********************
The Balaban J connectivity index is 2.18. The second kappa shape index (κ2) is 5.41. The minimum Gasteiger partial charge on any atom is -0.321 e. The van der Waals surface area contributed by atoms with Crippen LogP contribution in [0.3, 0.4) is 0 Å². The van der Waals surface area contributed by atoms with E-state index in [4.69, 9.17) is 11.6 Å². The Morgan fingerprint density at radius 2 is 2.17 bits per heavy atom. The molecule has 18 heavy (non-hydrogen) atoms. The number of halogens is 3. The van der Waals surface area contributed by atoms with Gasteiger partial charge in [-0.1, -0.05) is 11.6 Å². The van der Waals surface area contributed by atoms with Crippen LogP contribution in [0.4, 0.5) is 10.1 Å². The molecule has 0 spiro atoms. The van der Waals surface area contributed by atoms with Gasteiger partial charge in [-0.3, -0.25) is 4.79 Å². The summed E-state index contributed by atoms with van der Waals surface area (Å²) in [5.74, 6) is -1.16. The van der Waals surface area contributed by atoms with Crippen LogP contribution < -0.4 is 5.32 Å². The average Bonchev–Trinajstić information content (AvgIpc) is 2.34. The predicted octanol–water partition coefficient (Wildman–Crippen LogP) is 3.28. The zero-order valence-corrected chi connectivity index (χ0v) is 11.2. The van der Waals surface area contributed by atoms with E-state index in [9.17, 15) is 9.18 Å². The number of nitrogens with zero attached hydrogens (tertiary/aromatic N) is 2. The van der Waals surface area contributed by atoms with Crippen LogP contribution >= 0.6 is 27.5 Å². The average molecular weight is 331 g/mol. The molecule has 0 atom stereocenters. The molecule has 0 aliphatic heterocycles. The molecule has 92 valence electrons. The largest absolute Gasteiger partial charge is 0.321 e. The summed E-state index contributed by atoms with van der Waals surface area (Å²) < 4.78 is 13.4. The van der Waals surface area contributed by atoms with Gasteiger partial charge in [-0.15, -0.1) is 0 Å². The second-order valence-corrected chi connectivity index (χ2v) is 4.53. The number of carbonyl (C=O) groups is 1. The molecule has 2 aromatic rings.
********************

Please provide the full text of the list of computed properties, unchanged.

The Balaban J connectivity index is 2.18. The second kappa shape index (κ2) is 5.41. The minimum Gasteiger partial charge on any atom is -0.321 e. The van der Waals surface area contributed by atoms with Crippen LogP contribution in [0.3, 0.4) is 0 Å². The van der Waals surface area contributed by atoms with E-state index in [4.69, 9.17) is 11.6 Å². The Morgan fingerprint density at radius 2 is 2.17 bits per heavy atom. The molecule has 18 heavy (non-hydrogen) atoms. The number of halogens is 3. The van der Waals surface area contributed by atoms with Gasteiger partial charge in [-0.1, -0.05) is 11.6 Å². The van der Waals surface area contributed by atoms with Crippen LogP contribution in [0.4, 0.5) is 10.1 Å². The molecule has 0 spiro atoms. The van der Waals surface area contributed by atoms with Gasteiger partial charge in [-0.3, -0.25) is 4.79 Å². The summed E-state index contributed by atoms with van der Waals surface area (Å²) in [5.74, 6) is -1.16. The van der Waals surface area contributed by atoms with Crippen LogP contribution < -0.4 is 5.32 Å². The average Bonchev–Trinajstić information content (AvgIpc) is 2.34. The predicted octanol–water partition coefficient (Wildman–Crippen LogP) is 3.28. The zero-order valence-corrected chi connectivity index (χ0v) is 11.2. The van der Waals surface area contributed by atoms with E-state index in [9.17, 15) is 9.18 Å². The number of nitrogens with zero attached hydrogens (tertiary/aromatic N) is 2. The van der Waals surface area contributed by atoms with Crippen LogP contribution >= 0.6 is 27.5 Å². The average molecular weight is 331 g/mol. The molecule has 0 atom stereocenters. The molecule has 0 aliphatic heterocycles. The molecule has 92 valence electrons. The largest absolute Gasteiger partial charge is 0.321 e. The summed E-state index contributed by atoms with van der Waals surface area (Å²) < 4.78 is 13.4. The van der Waals surface area contributed by atoms with Gasteiger partial charge in [-0.15, -0.1) is 0 Å². The second-order valence-corrected chi connectivity index (χ2v) is 4.53. The number of carbonyl (C=O) groups is 1. The molecule has 2 aromatic rings.